About Us

Marvin Cable Tailpieces is a US business that designs and creates cable tailpieces for bowed string instruments. The company was founded by Kevin Marvin from Burlington Vermont, USA. Kevin is a bass player who, like most bass players, is constantly searching for ways to improve the sound and playability of his bass.

The Product
The Marvin cable tailpiece was developed to eliminate the negative impact of the tailpiece on the instrument's sound. This design assumes that the most significant sound of the instrument emanates from the body and top table. In order to maximize the sound it is important to maximize the vibrational energy going from the string to the top table through the bridge. The traditional tailpiece reduces this energy by muting the vibrations of the string.

The most common source of tonal inconsistency in string instruments is the tailpiece and string afterlength between the bridge and tailpiece. These inconsistencies, also known as wolf tones, are caused by the pitch of the tailpiece vibration and the vibration of the string afterlengths. These pitches impact the vibration of the string to create dead and enhanced pitches. Traditionally, the best luthers use many methods to tune the tailpiece and afterlength pitches to reduce or change the wolf tones. The Marvin Cable Tailpiece eliminates all wolf tones originating from the tailpiece. The reduced mass of this tailpiece, the individual cables per string and the buffering of the cables against vibration accomplish this.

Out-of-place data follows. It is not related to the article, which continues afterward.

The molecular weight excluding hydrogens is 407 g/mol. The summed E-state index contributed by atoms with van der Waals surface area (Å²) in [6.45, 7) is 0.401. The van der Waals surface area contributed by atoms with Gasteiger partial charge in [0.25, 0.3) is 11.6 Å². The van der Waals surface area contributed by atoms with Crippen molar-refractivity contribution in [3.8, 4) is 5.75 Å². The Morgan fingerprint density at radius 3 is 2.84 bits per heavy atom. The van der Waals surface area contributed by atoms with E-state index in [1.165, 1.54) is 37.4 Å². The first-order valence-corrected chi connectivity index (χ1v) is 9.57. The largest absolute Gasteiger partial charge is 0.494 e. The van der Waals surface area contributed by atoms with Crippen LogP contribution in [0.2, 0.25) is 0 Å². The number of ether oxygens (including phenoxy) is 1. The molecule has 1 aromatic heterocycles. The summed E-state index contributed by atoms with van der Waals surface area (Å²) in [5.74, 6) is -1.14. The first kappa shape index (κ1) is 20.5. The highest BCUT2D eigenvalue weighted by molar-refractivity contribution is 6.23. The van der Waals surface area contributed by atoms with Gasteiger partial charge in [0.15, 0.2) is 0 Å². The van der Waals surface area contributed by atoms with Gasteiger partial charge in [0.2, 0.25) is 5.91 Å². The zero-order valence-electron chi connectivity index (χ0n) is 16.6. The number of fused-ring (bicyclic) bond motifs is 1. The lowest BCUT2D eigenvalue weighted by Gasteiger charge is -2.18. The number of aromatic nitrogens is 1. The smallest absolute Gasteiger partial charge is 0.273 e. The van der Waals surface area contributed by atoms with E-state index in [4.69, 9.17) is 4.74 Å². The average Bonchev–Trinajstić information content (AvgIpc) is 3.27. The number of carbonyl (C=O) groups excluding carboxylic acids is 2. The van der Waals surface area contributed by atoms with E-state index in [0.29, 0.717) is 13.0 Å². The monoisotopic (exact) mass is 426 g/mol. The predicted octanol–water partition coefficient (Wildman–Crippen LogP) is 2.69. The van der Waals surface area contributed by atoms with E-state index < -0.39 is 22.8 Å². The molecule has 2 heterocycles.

A second issue with traditional instrument tailpieces is that the bridge vibrates unevenly due to the reduced elasticity on the tailpiece side of the bridge and the stabilizing effect of  the traditional tailpiece attachment. The thin cables of the Marvin tailpiece provide additional elasticity to provide a more even vibration of the bridge. A single braided cable passing over the saddle reduces the stabilizing impact of the traditional 2 cables on the bridge and thus allowing more even bridge movement.

So why were traditional tailpieces ever developed if they created all of these problems? Tailpieces were initially developed primarily as a place to attach the strings, originally gut strings. The inconsistency of traditional gut strings required something to control the overtones created by this inconsistency. Therefore the tailpiece was used and adjusted by the luthier to meet the sound needs of traditional strings. 
Modern steel strings are of more consistent in material and manufacture. Therefore modernstrings do not need the muting of the tailpiece to control the overtones. Newer synthetic and steel core strings allow the player, by choice of strings,to adjust the sound of the instrumentTherefore the traditional tailpiece is not needed with modern steel strings.